In a year-end rush, a Suffolk County waiver committee last week plowed through dozens of requests until the health department asked for what seemed to be routine permission to extend the contract of Zoll Data Systems for up to three years.
For $105,500 a year, the company since 2008 has supplied the county with software that enables local ambulance companies to electronically report the condition and preliminary treatment of emergency patients en route to the hospital. A health department memo touted Zoll as "qualified, reliable and responsible."
However, under questioning, health Commissioner Dr. James Tomarken and his aides acknowledged what the written request failed to mention: only one volunteer ambulance corps out of more than 100 in the county use the high-tech system. That one, officials later said, is in Sag Harbor.
"You mean we're spending $105,000 for just one ambulance corps?" asked Legis. Rob Trotta (R-Fort Salonga). "That's why government gets a bad name."
Tomarken conceded progress in getting participation has been slow. "Our problems with volunteers is that you can't compel them to do it," even though "electronic medical records is the future" throughout the health field, he said.
Health officials say the system's hardware -- which already has cost the county more than $800,000 -- gives hospital personnel standardized electronic records of patients' symptoms, condition and treatment by emergency workers to help doctors diagnose them once they arrive. That record can be used by health officials to find better ways to treat emergency victims and improve the system.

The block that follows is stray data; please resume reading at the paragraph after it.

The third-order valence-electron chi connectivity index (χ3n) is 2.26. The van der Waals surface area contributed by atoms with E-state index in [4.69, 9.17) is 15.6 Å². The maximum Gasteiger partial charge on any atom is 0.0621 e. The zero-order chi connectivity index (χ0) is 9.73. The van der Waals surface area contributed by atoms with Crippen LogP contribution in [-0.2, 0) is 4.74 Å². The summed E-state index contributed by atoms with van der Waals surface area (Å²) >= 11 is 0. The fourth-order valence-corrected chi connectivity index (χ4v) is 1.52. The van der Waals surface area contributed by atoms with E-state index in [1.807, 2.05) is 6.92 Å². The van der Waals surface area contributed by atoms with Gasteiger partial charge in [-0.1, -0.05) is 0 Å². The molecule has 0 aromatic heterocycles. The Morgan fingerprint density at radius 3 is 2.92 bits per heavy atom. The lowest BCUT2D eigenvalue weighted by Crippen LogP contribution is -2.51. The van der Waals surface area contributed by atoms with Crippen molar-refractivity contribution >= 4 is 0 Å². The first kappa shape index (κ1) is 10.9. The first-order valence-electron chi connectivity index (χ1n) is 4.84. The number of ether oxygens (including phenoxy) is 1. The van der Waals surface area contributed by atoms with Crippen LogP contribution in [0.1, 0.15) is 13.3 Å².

Joel Vetter, Fire Rescue and Emergency Services chief of support services, said problems arose early on because Suffolk only provided the software and central servers while local ambulance units had to buy costly laptops, similar to those used in police cars, at $5,000 apiece. "If you had four or five ambulances, it could be tough to get involved," he said.
Robert DeLagi, health department director of emergency medical services, also said ambulance crews needed multiple logins to connect, which often made it difficult to retrieve data through the firewall of the county computer system. He said health officials and FRES, which provides services including fire rescue communications, early this year realized the system had to be relaunched.
"We understood the need to provide a better product," DeLagi said.
Officials say Zoll, of Bloomfield, Colorado, has reconfigured its system so ambulances can use less expensive iPad-type units, and that training will be improved. Vetter said the county expects 20 ambulance companies to sign on by April.
Health officials said the contract extension should cost less because the county is moving from a flat fee to an arrangement in which it will only pay based on the number of ambulance runs in which the system is used. If 20 participate, they say the cost would drop to about $70,000 to $75,000 annually. If Sag Harbor remains the sole user, the cost would be only about $3,000.
Lora Gellerstein, the waiver committee's legislative representative, sought to table the contract extension to determine the extent of problems. "It's alarming to me that this could have gone on for so many years," Gellerstein said.
The committee's members from the administration of Suffolk County Executive Steve Bellone, Eric Kopp and Luis Montes, declined to second her motion. The three-member panel then agreed to only a one-year extension.
Several lawmakers say the legislature will scrutinize the issue early next year. "Who can argue with getting more information -- it's a great idea," said Presiding Officer DuWayne Gregory (D-Amityville). "But if we can't get more participation, we have to consider whether we keep putting in county resources."